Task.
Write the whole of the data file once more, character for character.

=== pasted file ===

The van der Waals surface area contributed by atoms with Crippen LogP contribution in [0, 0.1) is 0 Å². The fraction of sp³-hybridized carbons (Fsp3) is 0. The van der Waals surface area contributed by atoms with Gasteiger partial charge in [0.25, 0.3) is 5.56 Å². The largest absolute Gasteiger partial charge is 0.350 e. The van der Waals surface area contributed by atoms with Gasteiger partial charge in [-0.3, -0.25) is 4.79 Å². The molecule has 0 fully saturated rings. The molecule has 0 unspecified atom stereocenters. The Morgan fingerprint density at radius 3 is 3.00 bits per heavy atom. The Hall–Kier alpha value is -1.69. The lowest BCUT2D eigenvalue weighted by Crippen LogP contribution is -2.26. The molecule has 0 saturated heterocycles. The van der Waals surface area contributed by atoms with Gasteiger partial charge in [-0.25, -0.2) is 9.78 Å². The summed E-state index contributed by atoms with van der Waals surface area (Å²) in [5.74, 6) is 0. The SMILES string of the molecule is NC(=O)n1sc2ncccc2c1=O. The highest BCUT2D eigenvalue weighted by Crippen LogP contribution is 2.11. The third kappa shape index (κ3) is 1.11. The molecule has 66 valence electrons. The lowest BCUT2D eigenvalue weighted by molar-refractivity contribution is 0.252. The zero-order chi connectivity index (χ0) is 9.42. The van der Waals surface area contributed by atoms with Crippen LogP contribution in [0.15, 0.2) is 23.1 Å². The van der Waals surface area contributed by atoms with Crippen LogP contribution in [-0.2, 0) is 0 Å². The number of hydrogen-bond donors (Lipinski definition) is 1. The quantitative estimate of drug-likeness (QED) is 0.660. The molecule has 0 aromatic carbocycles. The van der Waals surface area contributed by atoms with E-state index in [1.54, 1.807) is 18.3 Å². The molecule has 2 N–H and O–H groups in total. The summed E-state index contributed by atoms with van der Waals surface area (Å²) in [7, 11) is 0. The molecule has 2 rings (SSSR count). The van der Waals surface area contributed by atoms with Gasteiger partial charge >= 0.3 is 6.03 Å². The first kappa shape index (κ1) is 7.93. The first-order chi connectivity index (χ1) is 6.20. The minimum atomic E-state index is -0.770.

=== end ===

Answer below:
The van der Waals surface area contributed by atoms with Crippen LogP contribution in [0, 0.1) is 0 Å². The fraction of sp³-hybridized carbons (Fsp3) is 0. The van der Waals surface area contributed by atoms with Gasteiger partial charge in [0.25, 0.3) is 5.56 Å². The largest absolute Gasteiger partial charge is 0.350 e. The van der Waals surface area contributed by atoms with Gasteiger partial charge in [-0.3, -0.25) is 4.79 Å². The molecule has 0 fully saturated rings. The molecule has 0 unspecified atom stereocenters. The Morgan fingerprint density at radius 3 is 3.00 bits per heavy atom. The Hall–Kier alpha value is -1.69. The lowest BCUT2D eigenvalue weighted by Crippen LogP contribution is -2.26. The molecule has 0 saturated heterocycles. The van der Waals surface area contributed by atoms with Gasteiger partial charge in [-0.25, -0.2) is 9.78 Å². The summed E-state index contributed by atoms with van der Waals surface area (Å²) in [5.74, 6) is 0. The SMILES string of the molecule is NC(=O)n1sc2ncccc2c1=O. The highest BCUT2D eigenvalue weighted by Crippen LogP contribution is 2.11. The third kappa shape index (κ3) is 1.11. The molecule has 66 valence electrons. The lowest BCUT2D eigenvalue weighted by molar-refractivity contribution is 0.252. The zero-order chi connectivity index (χ0) is 9.42. The van der Waals surface area contributed by atoms with Crippen LogP contribution in [0.15, 0.2) is 23.1 Å². The van der Waals surface area contributed by atoms with Crippen LogP contribution in [-0.2, 0) is 0 Å². The number of hydrogen-bond donors (Lipinski definition) is 1. The quantitative estimate of drug-likeness (QED) is 0.660. The molecule has 0 aromatic carbocycles. The van der Waals surface area contributed by atoms with E-state index in [1.54, 1.807) is 18.3 Å². The molecule has 2 N–H and O–H groups in total. The summed E-state index contributed by atoms with van der Waals surface area (Å²) in [7, 11) is 0. The molecule has 2 rings (SSSR count). The van der Waals surface area contributed by atoms with Gasteiger partial charge >= 0.3 is 6.03 Å². The first kappa shape index (κ1) is 7.93. The first-order chi connectivity index (χ1) is 6.20. The minimum atomic E-state index is -0.770.